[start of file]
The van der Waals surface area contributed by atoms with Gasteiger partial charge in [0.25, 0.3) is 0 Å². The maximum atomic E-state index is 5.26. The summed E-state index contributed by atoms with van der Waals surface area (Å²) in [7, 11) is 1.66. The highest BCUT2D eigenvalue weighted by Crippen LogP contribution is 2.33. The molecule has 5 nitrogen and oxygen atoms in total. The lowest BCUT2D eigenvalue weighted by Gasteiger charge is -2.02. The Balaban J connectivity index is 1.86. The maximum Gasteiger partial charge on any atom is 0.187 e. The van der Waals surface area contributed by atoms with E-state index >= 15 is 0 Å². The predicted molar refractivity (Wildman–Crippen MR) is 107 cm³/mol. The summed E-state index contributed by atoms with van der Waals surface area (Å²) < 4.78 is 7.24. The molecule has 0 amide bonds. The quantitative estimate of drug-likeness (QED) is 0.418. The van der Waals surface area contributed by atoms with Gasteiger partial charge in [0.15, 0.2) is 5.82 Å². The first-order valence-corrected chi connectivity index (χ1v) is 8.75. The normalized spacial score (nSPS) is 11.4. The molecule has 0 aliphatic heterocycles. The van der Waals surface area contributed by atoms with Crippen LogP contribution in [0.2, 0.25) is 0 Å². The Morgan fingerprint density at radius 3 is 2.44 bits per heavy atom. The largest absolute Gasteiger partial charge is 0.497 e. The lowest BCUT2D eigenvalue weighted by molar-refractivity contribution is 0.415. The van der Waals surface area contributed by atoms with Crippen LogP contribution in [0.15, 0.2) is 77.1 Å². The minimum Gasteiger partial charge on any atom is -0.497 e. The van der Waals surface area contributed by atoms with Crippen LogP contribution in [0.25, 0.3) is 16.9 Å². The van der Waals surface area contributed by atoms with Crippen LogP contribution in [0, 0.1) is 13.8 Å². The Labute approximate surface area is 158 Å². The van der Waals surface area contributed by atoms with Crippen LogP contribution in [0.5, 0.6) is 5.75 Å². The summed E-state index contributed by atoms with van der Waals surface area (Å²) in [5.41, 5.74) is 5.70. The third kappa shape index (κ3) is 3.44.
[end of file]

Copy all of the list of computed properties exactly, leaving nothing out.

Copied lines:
The van der Waals surface area contributed by atoms with Gasteiger partial charge in [0.25, 0.3) is 0 Å². The maximum atomic E-state index is 5.26. The summed E-state index contributed by atoms with van der Waals surface area (Å²) in [7, 11) is 1.66. The highest BCUT2D eigenvalue weighted by Crippen LogP contribution is 2.33. The molecule has 5 nitrogen and oxygen atoms in total. The lowest BCUT2D eigenvalue weighted by Gasteiger charge is -2.02. The Balaban J connectivity index is 1.86. The maximum Gasteiger partial charge on any atom is 0.187 e. The van der Waals surface area contributed by atoms with E-state index >= 15 is 0 Å². The predicted molar refractivity (Wildman–Crippen MR) is 107 cm³/mol. The summed E-state index contributed by atoms with van der Waals surface area (Å²) < 4.78 is 7.24. The molecule has 0 amide bonds. The quantitative estimate of drug-likeness (QED) is 0.418. The van der Waals surface area contributed by atoms with Gasteiger partial charge in [0.15, 0.2) is 5.82 Å². The first-order valence-corrected chi connectivity index (χ1v) is 8.75. The normalized spacial score (nSPS) is 11.4. The molecule has 0 aliphatic heterocycles. The van der Waals surface area contributed by atoms with Crippen LogP contribution in [0.2, 0.25) is 0 Å². The Morgan fingerprint density at radius 3 is 2.44 bits per heavy atom. The largest absolute Gasteiger partial charge is 0.497 e. The lowest BCUT2D eigenvalue weighted by molar-refractivity contribution is 0.415. The van der Waals surface area contributed by atoms with Crippen LogP contribution in [0.15, 0.2) is 77.1 Å². The minimum Gasteiger partial charge on any atom is -0.497 e. The van der Waals surface area contributed by atoms with Crippen LogP contribution in [0.25, 0.3) is 16.9 Å². The van der Waals surface area contributed by atoms with Crippen LogP contribution in [0, 0.1) is 13.8 Å². The Labute approximate surface area is 158 Å². The van der Waals surface area contributed by atoms with Crippen LogP contribution in [0.5, 0.6) is 5.75 Å². The summed E-state index contributed by atoms with van der Waals surface area (Å²) in [5.41, 5.74) is 5.70. The third kappa shape index (κ3) is 3.44.